CHARLOTTE, N.C. — A warning before you go on that camping trip and nice long hike.
May is “Tick Awareness Month” and if you plan to be in the woods, you should know the signs and symptoms of Lyme disease, which is caused by ticks.
The diagnosis process can be expensive and leave you asking Where’s the Money?
The Centers for Disease Control and Prevention says about 30,000 people get Lyme disease every year, but they are quick to point out that the number might be 10 times higher because it’s often misdiagnosed and underreported.
This is Elyse’s story.
Outside is what Elyse Mickalonis is all about. Her love of long walks, vigorous hikes and anything outdoors including paddleboard yoga put her in the tick’s environment, and that eventually led to Lyme disease from a tick bite.
So, what were the signs? Well, you name it.
“And all of the sudden my Apple Watch alerted me that my heart rate was 180 and I thought that can’t be right," Mickalonis said. "I thought something is really wrong."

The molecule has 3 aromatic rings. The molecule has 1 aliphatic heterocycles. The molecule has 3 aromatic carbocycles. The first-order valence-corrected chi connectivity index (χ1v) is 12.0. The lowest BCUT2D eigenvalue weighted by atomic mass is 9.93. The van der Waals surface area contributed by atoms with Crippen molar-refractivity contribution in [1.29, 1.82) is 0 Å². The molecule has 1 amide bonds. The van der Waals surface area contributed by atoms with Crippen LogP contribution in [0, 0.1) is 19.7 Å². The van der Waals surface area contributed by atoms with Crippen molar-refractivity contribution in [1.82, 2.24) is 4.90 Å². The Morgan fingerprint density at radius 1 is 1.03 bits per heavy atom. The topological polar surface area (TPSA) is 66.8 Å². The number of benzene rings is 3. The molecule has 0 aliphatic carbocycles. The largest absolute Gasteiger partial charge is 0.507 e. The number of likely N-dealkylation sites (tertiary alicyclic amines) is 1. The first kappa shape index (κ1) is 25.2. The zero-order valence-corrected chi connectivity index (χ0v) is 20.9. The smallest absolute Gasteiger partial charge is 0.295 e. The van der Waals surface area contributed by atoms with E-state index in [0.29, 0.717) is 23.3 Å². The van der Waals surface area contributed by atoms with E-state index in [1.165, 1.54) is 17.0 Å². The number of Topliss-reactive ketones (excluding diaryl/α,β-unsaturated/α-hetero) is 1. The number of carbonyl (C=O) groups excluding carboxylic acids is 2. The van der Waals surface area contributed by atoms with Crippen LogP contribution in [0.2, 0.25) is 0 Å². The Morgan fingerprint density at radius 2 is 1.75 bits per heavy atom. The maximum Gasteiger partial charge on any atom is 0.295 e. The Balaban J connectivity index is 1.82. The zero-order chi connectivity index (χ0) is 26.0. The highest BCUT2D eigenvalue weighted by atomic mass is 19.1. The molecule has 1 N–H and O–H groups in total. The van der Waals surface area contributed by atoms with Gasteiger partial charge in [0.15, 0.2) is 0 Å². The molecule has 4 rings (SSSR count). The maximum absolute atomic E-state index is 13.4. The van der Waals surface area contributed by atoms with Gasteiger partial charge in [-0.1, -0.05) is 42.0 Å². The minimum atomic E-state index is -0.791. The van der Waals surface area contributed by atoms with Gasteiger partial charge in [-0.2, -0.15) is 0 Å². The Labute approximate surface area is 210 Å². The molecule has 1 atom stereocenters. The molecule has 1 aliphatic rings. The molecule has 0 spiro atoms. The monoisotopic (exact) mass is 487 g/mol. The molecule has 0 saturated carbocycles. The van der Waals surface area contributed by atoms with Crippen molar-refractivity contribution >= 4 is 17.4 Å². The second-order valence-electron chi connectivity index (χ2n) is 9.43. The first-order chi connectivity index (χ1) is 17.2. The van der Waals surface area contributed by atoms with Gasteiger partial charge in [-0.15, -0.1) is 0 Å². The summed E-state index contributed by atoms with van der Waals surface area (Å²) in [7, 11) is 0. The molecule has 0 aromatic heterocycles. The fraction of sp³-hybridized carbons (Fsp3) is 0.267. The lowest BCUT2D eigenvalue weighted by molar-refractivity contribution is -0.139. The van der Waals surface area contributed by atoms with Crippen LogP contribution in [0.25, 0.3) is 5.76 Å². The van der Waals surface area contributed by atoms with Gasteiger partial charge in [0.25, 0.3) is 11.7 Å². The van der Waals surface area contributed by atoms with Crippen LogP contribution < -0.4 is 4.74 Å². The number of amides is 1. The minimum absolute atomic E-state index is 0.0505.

Mickalonis felt faint, was dizzy, very fatigued and ended up in the ER for five hours with no answers. She had arthritic pain and seemed to often be in a neurological fog and confusion came easily.
“I just kept getting exhausted, and I would get winded taking stairs,” Mickalonis told WCNC's Bill McGinty.
Elyse was tested for so many different things, all the while she kept asking to be tested for Lyme, eventually, she was, and that’s what it turned out to be.
Tick bites don’t always look the same, some can be as little as a poppy seed, some might just be a bruise, which is what happened to Mickalonis. Doctors say symptoms can even mimic COVID-19.
Mickalonis now dresses differently outside and knows what to watch out for during outside activity. This problem, by the way, is everywhere, in all 50 states and other countries.
“Avoid places that are heavily occupied by ticks, leave piles, woodpiles, tall grass and beach grass,” said Mickalonis.
Wear light-colored clothing so you can spot them, check your body, your kids, and use bug spray and long pants if you can.
Also check the dog. Elyse thinks she may have gotten Lyme from Clark (her dog) who often sleeps in her bed. After months of antibiotics, she is finally feeling better and stronger. The running tally to treat her Lyme disease? $12,000 and climbing.
“I actually today, going to get a little choked up, sorry, but I ran for the first time in 10 months, so, I am starting to feel better," Mickalonis said.
Lyme disease can be a long road. If you are not feeling well and nothing seems to be the cause, have your Doctor check for this, it’s a blood test.